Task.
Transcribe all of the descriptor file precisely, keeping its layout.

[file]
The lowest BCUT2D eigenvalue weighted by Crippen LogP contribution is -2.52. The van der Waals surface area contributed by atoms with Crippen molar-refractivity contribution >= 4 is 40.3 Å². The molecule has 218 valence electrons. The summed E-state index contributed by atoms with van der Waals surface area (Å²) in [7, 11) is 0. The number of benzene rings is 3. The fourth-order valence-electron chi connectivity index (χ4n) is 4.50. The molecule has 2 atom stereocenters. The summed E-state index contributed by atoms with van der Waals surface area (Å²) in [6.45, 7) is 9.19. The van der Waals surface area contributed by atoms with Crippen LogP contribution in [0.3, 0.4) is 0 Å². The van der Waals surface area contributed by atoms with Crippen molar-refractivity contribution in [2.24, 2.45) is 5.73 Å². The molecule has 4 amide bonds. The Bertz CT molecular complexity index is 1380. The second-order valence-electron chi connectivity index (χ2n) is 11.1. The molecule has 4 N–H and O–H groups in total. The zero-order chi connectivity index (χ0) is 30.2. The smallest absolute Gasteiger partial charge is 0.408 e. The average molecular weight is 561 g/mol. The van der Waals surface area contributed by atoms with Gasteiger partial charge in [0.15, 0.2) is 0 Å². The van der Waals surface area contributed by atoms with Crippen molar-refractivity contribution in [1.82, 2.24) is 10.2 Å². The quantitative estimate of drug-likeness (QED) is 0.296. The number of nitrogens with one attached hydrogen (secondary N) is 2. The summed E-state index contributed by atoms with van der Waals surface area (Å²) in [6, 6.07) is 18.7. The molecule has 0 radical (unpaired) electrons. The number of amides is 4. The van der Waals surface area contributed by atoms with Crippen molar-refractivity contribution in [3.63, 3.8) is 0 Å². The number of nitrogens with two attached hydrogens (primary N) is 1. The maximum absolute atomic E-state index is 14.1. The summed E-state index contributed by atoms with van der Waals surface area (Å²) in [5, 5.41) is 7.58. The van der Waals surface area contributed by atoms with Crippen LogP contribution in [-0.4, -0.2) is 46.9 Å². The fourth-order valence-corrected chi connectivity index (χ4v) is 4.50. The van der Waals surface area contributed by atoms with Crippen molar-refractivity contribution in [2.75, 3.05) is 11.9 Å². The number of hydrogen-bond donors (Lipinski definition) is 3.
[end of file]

The lowest BCUT2D eigenvalue weighted by Crippen LogP contribution is -2.52. The van der Waals surface area contributed by atoms with Crippen molar-refractivity contribution >= 4 is 40.3 Å². The molecule has 218 valence electrons. The summed E-state index contributed by atoms with van der Waals surface area (Å²) in [7, 11) is 0. The number of benzene rings is 3. The fourth-order valence-electron chi connectivity index (χ4n) is 4.50. The molecule has 2 atom stereocenters. The summed E-state index contributed by atoms with van der Waals surface area (Å²) in [6.45, 7) is 9.19. The van der Waals surface area contributed by atoms with Crippen LogP contribution in [0.3, 0.4) is 0 Å². The van der Waals surface area contributed by atoms with Crippen molar-refractivity contribution in [2.24, 2.45) is 5.73 Å². The molecule has 4 amide bonds. The Bertz CT molecular complexity index is 1380. The second-order valence-electron chi connectivity index (χ2n) is 11.1. The molecule has 4 N–H and O–H groups in total. The zero-order chi connectivity index (χ0) is 30.2. The smallest absolute Gasteiger partial charge is 0.408 e. The average molecular weight is 561 g/mol. The van der Waals surface area contributed by atoms with Gasteiger partial charge in [0.15, 0.2) is 0 Å². The van der Waals surface area contributed by atoms with Crippen molar-refractivity contribution in [1.82, 2.24) is 10.2 Å². The quantitative estimate of drug-likeness (QED) is 0.296. The number of nitrogens with one attached hydrogen (secondary N) is 2. The summed E-state index contributed by atoms with van der Waals surface area (Å²) in [6, 6.07) is 18.7. The molecule has 0 radical (unpaired) electrons. The number of amides is 4. The van der Waals surface area contributed by atoms with Crippen molar-refractivity contribution in [3.63, 3.8) is 0 Å². The number of nitrogens with two attached hydrogens (primary N) is 1. The maximum absolute atomic E-state index is 14.1. The summed E-state index contributed by atoms with van der Waals surface area (Å²) in [5, 5.41) is 7.58. The van der Waals surface area contributed by atoms with Crippen LogP contribution in [-0.4, -0.2) is 46.9 Å². The fourth-order valence-corrected chi connectivity index (χ4v) is 4.50. The van der Waals surface area contributed by atoms with Crippen molar-refractivity contribution in [2.75, 3.05) is 11.9 Å². The number of hydrogen-bond donors (Lipinski definition) is 3.